A sunrise as seen from Mars. The red surface of the planet is illuminated by the disc of the sun appearing on the horizon. The background is black outer space with stars.
A new study led by the University of Oxford suggests that the planet Mars is much more seismically active than previously thought. Credit: Elen11, Getty Images.

New study reveals source of largest ever Mars quake

A global team of scientists led by the University of Oxford have announced the results of an unprecedented collaboration to search for the source of the largest ever seismic event recorded on Mars. The study rules out a meteorite impact, suggesting instead that the quake was the result of enormous tectonic forces within Mars’ crust. The results have been published today in the journal Geophysical Research Letters.

A spacecraft with a tripod structure on the surface of Mars, seen as an arid, desert-like landscape. The spacecraft has an arm-like probe that extends upwards, and two solar panels on either side, which stick out like wings.An illustration of NASA's InSight spacecraft with its instruments deployed on the Martian surface. Credits: NASA/JPL-Caltech.
The quake, which had a magnitude of 4.7 and caused vibrations to reverberate through the planet for at least six hours, was recorded by NASA’s InSight lander on Wednesday 4 May 2022. Because its seismic signal was similar to previous quakes known to be caused by meteoroid impacts, the team believed that this event (dubbed ‘S1222a’) might have been caused by an impact as well, and launched an international search for a fresh crater.

Although Mars is smaller than Earth, it has a similar land surface area because it has no oceans. In order to survey this huge amount of ground – 144 million km2 – study lead Dr Benjamin Fernando from the University of Oxford’s Department of Physics sought contributions from the European Space Agency, the Chinese National Space Agency, the Indian Space Research Organisation, and the United Arab Emirates Space Agency. This is thought to be the first time that all missions in orbit around Mars have collaborated on a single project. 

During its time on Mars, InSight (which was co-designed by the University of Oxford) recorded at least 8 marsquake events caused by meteoroid impacts. The largest two of these formed craters around 150m in diameter. If the S1222a event was formed by an impact, the crater would be expected to be at least 300m in diameter. Each group examined data from their satellites orbiting Mars to look for a new crater, or any other tell-tale signature of an impact (e.g. a dust cloud appearing in the hours after the quake).

After several months of searching, the team announced today that no fresh crater was found. They conclude that the event was instead caused by the release of enormous tectonic forces within Mars’ interior. This indicates that the planet is much more seismically active than previously thought.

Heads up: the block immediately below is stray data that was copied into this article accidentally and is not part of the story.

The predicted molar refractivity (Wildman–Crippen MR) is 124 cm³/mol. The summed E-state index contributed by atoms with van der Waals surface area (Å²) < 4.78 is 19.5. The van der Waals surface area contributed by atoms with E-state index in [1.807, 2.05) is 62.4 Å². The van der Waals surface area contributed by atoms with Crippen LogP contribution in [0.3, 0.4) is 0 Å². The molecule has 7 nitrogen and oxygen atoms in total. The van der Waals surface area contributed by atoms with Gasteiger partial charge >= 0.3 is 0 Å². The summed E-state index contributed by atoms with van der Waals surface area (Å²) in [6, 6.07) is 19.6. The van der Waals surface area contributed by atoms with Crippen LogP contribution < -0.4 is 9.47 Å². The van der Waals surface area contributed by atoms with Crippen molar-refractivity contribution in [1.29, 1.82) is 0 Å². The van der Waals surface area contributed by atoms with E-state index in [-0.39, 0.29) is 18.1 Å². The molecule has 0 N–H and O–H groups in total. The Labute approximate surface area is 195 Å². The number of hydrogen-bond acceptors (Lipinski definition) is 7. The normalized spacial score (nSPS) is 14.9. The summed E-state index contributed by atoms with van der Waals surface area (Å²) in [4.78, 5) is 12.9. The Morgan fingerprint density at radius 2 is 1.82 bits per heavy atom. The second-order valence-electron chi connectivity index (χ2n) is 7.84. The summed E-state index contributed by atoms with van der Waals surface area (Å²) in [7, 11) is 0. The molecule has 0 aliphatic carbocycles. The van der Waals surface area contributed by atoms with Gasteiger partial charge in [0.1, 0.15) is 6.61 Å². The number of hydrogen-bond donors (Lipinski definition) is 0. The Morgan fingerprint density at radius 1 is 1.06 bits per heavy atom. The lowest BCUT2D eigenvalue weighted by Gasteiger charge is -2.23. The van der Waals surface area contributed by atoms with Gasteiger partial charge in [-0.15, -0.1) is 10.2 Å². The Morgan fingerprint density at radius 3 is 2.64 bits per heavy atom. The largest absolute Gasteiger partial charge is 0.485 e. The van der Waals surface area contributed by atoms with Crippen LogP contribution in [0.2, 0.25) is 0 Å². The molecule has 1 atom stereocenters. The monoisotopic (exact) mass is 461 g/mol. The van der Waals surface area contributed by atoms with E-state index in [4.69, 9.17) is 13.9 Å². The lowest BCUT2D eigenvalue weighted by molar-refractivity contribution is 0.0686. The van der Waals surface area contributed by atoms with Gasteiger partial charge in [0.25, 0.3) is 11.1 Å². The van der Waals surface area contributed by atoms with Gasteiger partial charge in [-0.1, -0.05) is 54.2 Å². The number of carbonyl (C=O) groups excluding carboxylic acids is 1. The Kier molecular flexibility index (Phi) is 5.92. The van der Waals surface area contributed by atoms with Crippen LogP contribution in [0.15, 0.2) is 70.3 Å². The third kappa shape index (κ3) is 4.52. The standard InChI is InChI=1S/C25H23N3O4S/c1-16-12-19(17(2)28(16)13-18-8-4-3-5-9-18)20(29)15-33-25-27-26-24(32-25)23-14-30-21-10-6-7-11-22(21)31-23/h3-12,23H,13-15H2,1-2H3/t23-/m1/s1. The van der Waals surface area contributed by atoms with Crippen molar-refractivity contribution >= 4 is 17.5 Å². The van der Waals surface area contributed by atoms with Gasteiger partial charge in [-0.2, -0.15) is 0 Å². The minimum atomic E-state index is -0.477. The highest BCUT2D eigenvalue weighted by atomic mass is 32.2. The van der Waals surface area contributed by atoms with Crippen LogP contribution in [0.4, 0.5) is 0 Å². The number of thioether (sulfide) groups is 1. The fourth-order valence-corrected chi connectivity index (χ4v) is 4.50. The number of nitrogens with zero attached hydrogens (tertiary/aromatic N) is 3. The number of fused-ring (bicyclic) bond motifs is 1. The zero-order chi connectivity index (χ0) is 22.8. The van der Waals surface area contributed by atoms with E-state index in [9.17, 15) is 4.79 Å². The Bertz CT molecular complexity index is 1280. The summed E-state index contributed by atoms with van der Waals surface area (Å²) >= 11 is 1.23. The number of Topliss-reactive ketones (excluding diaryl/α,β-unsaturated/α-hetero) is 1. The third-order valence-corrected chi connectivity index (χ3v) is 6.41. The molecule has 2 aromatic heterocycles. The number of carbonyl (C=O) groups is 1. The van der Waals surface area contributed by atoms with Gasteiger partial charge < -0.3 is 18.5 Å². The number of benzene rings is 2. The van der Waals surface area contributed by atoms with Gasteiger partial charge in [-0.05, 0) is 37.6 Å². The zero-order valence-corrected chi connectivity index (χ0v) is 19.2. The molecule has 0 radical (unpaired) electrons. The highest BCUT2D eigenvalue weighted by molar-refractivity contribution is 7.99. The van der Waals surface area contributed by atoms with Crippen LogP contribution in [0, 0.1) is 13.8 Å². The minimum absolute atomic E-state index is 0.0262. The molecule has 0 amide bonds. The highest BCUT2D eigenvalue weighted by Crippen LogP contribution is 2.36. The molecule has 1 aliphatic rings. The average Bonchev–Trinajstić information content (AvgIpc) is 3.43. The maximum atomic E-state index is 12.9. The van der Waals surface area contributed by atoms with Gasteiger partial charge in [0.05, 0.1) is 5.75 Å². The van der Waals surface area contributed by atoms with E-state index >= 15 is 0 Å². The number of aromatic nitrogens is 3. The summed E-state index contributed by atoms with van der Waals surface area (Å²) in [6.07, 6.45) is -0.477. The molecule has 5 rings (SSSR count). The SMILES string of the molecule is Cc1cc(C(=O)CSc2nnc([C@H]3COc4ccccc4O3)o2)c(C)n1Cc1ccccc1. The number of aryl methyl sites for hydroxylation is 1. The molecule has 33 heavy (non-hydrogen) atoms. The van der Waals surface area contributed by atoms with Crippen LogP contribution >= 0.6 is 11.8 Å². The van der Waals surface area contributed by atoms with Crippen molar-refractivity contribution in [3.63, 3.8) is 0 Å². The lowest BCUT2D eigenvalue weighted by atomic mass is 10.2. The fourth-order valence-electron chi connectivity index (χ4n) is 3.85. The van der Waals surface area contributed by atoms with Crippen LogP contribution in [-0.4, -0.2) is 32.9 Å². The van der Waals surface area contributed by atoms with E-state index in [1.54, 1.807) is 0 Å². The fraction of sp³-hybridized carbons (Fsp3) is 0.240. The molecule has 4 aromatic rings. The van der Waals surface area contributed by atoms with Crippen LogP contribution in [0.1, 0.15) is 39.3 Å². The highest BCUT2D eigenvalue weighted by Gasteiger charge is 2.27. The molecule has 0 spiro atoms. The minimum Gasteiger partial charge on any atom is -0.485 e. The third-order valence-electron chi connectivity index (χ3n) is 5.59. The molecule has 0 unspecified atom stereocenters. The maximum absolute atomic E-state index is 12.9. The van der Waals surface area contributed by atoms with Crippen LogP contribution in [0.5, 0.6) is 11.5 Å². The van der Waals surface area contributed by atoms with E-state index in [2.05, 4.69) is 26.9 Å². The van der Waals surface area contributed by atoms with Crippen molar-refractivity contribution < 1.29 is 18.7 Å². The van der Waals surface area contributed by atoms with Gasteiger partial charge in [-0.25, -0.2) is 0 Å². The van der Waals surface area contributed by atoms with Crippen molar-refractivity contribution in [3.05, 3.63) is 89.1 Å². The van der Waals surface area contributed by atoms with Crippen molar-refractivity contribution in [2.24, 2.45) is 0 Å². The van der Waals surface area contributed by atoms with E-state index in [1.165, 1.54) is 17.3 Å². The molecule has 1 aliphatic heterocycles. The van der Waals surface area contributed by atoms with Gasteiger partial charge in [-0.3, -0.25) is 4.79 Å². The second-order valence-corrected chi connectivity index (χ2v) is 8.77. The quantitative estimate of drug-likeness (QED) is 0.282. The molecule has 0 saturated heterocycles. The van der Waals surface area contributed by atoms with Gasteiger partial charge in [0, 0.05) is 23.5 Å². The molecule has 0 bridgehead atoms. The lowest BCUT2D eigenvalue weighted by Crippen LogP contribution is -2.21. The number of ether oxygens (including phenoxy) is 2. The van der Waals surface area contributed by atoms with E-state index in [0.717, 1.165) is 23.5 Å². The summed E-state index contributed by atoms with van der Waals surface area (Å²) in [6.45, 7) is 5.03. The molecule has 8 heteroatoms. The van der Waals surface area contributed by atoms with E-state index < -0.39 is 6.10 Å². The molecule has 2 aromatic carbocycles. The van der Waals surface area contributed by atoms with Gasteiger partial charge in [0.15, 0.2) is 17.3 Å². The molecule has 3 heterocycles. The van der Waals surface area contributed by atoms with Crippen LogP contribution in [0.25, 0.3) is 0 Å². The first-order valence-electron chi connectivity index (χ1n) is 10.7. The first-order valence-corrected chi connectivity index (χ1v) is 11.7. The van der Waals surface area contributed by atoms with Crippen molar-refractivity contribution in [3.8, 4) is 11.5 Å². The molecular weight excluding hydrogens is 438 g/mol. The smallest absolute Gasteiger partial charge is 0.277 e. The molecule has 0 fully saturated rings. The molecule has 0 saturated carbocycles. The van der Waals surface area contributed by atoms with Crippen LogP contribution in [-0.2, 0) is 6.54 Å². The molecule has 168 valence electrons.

This project represents a huge international effort to help solve the mystery of S1222a, and I am incredibly grateful to all the missions who contributed. I hope this project serves as a template for productive international collaborations in deep space.

Dr Benjamin Fernando, Department of Physics, University of Oxford.

Dr Fernando said: ‘We still think that Mars doesn’t have any active plate tectonics today, so this event was likely caused by the release of stress within Mars’ crust. These stresses are the result of billions of years of evolution; including the cooling and shrinking of different parts of the planet at different rates. We still do not fully understand why some parts of the planet seem to have higher stresses than others, but results like these help us to investigate further. One day, this information may help us to understand where it would be safe for humans to live on Mars and where you might want to avoid!’

Dr Daniela Tirsch, Science Coordinator for the High Resolution Stereo Camera on board the European Space Agency’s Mars Express Spacecraft said: ‘This experiment shows how important it is to maintain a diverse set of instruments at Mars, and we are very glad to have played our part in completing the multi-instrumental and international approach of this study.’

From China, Dr Jianjun Liu (National Astronomical Observatories, Chinese Academy of Sciences) added: ‘We are willing to collaborate with scientists around the world to share and apply this scientific data to get more knowledge about Mars, and are proud to have provided data from the colour imagers on Tianwen-1 to contribute to this effort.’

Dr Dimitra Atri, Group Leader for Mars at New York University Abu Dhabi and contributor of data from the UAE’s Hope Spacecraft, said: ‘This has been a great opportunity for me to collaborate with the InSight team, as well as with individuals from other major missions dedicated to the study of Mars. This really is the golden age of Mars exploration!’

S1222a was one of the last events recorded by InSight before its end of mission was declared in December 2022. The team are now moving forward by applying knowledge from this study to future work, including upcoming missions to the Moon and Titan’s Moon Saturn. 

The study ‘A tectonic origin for the largest marsquake observed by InSight’ has been published in Geophysical Research Letters.